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Re: Why do some green teas say bring water to a boil?

Postby JRS22 » Jun 18th, '12, 18:25

I've been on tea chat too long to be shocked - my reaction was more mild surprise and curiosity. The only Chinese green I have in the house right now is Tai Mu Lu Xie Ya, which I've been unable to brew to my satisfaction. So today I put the boiling water in a small porcelain teapot, tossed the leaves on top, watched and waited. After a few seconds, maybe 5, when the leaves were all wet, I poured the tea into a waiting cup and enjoyed a mild tasty brew. I brewed the subsequent infusions at 195° and was quite pleased with the outcome.
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Re: Why do some green teas say bring water to a boil?

Postby FlyedPiper » Jun 19th, '12, 12:06

I think boiling water gives you a uniform temp to work with traditionally. It is then cooled to the appropriate temp from there. In the case of Japanese teas boiling water is poured into the vessels and cups and back into the pot to brew the tea, giving you an appropriate temp to brew the tea.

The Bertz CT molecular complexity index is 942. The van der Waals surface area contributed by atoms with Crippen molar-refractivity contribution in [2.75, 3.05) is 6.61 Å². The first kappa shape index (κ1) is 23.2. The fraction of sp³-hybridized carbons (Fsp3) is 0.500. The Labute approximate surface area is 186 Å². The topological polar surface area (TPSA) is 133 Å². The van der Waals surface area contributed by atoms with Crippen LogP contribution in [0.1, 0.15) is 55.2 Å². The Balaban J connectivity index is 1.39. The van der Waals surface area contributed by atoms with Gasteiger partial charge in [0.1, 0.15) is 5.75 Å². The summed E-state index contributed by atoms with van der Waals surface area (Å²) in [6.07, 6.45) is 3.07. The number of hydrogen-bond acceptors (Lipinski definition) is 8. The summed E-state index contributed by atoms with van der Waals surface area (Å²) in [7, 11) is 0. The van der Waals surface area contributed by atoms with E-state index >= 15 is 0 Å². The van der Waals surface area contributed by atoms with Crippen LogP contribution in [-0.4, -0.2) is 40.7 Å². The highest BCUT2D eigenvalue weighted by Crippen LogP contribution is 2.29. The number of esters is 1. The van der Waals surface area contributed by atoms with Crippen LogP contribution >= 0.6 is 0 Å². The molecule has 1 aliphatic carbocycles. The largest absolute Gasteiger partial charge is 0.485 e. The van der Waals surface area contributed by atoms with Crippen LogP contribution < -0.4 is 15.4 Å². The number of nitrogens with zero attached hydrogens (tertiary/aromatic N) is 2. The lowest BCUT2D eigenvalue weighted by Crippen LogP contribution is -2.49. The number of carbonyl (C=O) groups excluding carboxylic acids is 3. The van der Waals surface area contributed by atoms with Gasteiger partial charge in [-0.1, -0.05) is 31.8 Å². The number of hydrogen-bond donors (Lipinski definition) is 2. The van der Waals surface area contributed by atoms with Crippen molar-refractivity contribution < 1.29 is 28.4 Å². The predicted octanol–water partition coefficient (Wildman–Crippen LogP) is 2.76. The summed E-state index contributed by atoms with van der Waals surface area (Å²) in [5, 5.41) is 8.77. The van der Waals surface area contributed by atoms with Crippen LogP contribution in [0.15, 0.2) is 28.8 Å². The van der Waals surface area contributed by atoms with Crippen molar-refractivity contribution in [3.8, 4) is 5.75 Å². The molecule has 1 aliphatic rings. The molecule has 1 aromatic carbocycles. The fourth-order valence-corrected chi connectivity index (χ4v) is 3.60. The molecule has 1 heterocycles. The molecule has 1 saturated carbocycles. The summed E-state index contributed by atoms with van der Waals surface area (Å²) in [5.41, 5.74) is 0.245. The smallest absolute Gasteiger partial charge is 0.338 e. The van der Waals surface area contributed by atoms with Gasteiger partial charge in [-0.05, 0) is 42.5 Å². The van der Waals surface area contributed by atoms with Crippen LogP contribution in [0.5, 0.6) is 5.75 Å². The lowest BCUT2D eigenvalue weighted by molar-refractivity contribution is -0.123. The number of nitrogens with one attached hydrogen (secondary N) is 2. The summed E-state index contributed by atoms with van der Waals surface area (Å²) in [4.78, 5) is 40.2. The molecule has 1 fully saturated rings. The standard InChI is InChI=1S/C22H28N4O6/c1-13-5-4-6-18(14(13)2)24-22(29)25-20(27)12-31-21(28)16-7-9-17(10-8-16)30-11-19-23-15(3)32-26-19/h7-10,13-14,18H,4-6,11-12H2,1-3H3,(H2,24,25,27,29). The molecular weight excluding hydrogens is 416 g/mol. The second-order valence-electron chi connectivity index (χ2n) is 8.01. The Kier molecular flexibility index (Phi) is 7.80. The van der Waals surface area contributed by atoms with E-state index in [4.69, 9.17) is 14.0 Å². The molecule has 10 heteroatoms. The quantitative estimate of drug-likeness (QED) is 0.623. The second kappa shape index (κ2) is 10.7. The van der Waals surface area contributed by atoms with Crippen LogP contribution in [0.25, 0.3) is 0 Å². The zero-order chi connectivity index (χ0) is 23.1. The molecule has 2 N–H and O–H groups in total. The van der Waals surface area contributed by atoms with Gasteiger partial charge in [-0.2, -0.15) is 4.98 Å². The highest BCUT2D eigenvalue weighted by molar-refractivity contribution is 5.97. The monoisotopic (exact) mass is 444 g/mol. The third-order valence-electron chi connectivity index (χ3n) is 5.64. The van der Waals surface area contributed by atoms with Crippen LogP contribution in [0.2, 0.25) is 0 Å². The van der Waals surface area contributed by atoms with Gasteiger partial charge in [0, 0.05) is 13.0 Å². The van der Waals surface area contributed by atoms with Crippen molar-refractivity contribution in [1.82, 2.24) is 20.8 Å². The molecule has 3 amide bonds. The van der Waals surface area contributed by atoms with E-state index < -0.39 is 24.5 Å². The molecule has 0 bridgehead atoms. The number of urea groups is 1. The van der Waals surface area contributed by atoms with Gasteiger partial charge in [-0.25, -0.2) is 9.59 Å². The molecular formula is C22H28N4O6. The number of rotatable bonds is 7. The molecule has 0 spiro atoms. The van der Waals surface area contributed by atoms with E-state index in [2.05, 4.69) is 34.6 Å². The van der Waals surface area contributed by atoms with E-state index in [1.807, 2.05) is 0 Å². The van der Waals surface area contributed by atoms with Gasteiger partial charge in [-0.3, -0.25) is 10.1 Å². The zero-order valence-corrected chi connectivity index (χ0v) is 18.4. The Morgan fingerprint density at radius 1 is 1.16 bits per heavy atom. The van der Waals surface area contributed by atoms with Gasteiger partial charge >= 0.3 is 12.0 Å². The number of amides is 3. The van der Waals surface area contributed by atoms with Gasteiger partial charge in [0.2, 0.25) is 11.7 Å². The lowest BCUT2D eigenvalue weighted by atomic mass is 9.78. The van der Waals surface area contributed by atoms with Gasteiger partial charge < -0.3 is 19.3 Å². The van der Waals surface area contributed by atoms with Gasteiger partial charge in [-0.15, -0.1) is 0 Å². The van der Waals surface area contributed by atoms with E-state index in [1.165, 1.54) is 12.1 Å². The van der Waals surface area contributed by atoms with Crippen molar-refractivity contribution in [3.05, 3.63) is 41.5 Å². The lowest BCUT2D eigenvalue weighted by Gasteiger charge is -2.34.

Thermometers and variable temp kettles are a relatively new development to tea, which has been drank for thousands and thousands of years...
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Re: Why do some green teas say bring water to a boil?

Postby Teacup1980 » Jul 9th, '12, 21:07

Water temperature changes tea's flavor :D If you use high temperature, like boiling temperature, it makes tea more bitter/astringency and stronger aroma. On the other hand, if you use low temperature, such as 175F or 140F, it makes tea more sweet/mild but less aroma. That's why the ideal temperature varies depending on tea's characteristics.

For example, Genmaicha has nice nutty aroma but doesn't have much bitter taste, so many tea companies recommend to use boiling water. On the other hand, Sencha, which has a lot of astringency, is recommended to be brewed with lower temperature.

You also need to find your preference. You may like to brew Sencha with boiling water if you like the bitterness of tea. It's OK not to follow the brewing instruction on a package :D